Cllr Matthew Evans is the Leader of the Conservative Group on Newport Council.
Three by-elections, a suspension, and a defection. Not the title of a new Hugh Grant film, but politics in the city of Newport over the past 12 months. It’s been eventful to say the least.
Let’s start with the by-elections. The first had been delayed for a year due to Covid and landed on the same day as the Senedd election. The Victoria ward, known as Maindee to the locals, is generally a safe Labour seat although the Lib Dems and Plaid once held it for a term a piece. The seat was held on to by Labour but Conservatives came a respectable third, beating the Greens into fourth place and halting the ‘Green Surge’!
The second by-election was in the Conservative-held ward of Graig, a leafy semi-rural area of Newport. Long serving Councillor, Margaret Cornelius, stood down for health reasons, putting the community first when she knew she could no longer fulfil the role to the best of her abilities. Our new candidate was John Jones, a local businessman and seasoned campaigner. Thanks to a strong campaign focusing on local issues and the M4 Relief Road we managed to increase our vote to over 50 per cent: the first time we had achieved this figure since 2008 when we took control of the Newport City Council. Labour threw the book at the seat, and If Keir Starmer was going anywhere near Downing Street, they should have won.
Our third by-election occurred in December following the resignation of another Labour councillor in Victoria Ward. We put up a good fight for the seat, focusing on the extra investment by central Conservative Government into local schemes. But National events conspired against us and it was difficult to get the Conservative vote out: this despite public dissatisfaction with the Council and the Welsh Labour Government; old habits die hard.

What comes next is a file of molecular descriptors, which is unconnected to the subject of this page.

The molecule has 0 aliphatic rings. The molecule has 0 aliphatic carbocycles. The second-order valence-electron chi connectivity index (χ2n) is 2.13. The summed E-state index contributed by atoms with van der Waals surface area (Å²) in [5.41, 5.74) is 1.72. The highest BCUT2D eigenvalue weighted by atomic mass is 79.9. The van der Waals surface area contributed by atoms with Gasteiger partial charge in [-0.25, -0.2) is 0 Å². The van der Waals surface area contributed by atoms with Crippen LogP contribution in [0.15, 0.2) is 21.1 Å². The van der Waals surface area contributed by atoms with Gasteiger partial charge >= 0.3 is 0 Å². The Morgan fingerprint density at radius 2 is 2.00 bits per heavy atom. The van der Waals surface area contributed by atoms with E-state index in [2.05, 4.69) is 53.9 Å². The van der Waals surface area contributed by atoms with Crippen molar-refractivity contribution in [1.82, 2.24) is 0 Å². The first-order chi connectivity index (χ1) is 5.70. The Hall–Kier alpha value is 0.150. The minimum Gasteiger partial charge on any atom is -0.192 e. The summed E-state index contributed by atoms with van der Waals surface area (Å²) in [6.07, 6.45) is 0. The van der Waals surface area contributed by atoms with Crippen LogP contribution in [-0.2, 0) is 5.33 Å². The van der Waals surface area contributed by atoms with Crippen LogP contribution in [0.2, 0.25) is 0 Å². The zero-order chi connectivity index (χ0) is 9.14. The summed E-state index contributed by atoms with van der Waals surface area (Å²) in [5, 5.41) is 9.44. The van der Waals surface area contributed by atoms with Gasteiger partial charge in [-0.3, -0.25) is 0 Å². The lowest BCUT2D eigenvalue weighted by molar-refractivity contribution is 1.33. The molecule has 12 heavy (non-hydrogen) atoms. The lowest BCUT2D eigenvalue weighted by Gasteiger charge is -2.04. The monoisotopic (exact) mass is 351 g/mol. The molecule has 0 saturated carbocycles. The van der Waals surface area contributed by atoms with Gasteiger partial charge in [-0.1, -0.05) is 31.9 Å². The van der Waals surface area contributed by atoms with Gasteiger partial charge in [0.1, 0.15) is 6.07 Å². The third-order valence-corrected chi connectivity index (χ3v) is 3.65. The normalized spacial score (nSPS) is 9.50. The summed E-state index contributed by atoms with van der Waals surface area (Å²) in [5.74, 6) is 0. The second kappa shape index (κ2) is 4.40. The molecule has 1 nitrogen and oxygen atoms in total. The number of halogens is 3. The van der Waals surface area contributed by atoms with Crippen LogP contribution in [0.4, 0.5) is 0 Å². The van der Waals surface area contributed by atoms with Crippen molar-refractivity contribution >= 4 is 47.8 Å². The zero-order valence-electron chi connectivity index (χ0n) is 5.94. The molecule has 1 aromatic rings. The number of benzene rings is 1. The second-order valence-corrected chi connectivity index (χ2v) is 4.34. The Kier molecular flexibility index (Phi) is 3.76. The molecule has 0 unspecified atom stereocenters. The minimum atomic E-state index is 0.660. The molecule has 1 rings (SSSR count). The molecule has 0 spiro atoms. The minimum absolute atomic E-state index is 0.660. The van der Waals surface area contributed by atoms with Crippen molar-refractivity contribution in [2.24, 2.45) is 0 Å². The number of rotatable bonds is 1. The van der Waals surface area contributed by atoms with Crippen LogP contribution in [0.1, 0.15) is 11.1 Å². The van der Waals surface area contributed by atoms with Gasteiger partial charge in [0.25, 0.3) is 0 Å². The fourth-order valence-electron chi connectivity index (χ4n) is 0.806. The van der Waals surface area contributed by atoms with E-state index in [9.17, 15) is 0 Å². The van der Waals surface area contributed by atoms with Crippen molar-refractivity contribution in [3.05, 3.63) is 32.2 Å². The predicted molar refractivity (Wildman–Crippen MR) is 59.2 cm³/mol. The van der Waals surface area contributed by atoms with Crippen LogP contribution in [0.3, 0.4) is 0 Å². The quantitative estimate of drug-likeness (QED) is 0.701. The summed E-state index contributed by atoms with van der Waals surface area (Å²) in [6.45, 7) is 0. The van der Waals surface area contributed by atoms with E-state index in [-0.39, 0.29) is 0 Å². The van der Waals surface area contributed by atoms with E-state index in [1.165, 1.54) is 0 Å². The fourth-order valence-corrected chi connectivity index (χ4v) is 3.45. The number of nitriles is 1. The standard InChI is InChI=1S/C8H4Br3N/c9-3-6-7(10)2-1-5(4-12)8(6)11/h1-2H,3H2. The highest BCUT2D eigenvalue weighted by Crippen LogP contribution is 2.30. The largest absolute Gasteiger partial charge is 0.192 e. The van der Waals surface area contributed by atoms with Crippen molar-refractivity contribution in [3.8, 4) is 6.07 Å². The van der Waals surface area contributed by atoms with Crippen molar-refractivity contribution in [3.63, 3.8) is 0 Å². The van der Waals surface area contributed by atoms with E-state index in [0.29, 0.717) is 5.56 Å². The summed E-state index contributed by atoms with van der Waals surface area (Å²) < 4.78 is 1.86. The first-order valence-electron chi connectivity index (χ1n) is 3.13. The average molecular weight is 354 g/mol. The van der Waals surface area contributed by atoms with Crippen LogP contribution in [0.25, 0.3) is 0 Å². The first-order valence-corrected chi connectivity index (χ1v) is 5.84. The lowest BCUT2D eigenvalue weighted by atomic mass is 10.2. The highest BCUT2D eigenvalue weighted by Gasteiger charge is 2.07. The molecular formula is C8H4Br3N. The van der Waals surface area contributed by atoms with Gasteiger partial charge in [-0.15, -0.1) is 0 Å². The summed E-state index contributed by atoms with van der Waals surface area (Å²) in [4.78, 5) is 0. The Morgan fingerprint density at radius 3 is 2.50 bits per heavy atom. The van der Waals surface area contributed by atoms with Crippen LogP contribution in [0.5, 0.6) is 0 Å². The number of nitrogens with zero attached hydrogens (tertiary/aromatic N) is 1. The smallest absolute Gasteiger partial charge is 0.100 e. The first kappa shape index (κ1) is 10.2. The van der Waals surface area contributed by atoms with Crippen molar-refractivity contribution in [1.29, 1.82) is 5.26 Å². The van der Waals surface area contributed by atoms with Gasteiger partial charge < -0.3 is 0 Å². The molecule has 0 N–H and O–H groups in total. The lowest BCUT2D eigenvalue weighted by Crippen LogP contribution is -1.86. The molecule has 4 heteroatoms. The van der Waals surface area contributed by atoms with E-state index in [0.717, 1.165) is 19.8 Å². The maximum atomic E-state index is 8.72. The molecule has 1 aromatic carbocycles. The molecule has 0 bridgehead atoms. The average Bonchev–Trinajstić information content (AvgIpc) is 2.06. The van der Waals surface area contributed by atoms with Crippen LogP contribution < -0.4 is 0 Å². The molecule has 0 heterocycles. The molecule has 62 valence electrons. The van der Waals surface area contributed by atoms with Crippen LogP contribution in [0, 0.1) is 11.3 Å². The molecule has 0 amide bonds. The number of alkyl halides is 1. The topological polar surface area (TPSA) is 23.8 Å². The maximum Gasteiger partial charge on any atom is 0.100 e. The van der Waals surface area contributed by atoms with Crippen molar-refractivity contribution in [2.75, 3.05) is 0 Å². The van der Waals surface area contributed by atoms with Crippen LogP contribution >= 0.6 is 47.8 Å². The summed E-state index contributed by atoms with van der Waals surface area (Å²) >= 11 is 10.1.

A disappointment came with the three month suspension handed to one of our councillors by Newport City Council on the grounds of breaking the code of conduct. I won’t bore you with the details, but we accepted the suspension, understood why such action had to be taken, and moved on.
At the end of the year, I was delighted to welcome Graham Berry to the group. A retired businessman and Labour councillor, Graham was unhappy with the Labour Party both nationally and locally. His defection takes us up to 13 seats with Labour 30, the Lib Dems two, and the Independents five.
Back to the Senedd elections and Labour again took both seats in Newport East and West.
We may not have cracked Labour’s last ‘Red Wall’ in South Wales but we have established ourselves as the only opposition party that can beat Labour. However, voters are still apathetic towards devolved elections and, although understandable, it is ultimately self-defeating. Since the pandemic, Welsh devolution has been under intense scrutiny, yet turnout increased by only one per cent overall. The good news for Newport Conservatives is we turned in a great result across the two seats. Astonishingly, for the first time at either a Parliamentary or Senedd level, Newport East is more winnable than Newport West: a first since I became a councillor in 1999 and stood for the Newport East seat in 2003.
Looking ahead, the council elections in May will be tough, but I believe our best chance to break through will be in areas of Newport currently neglected by Labour and taken for granted. We are now the party of working people who have been badly let down by decades of Labour dominance in communities right across South Wales. I sincerely hope Newport can release itself from the shackles of socialism which still hold back its potential.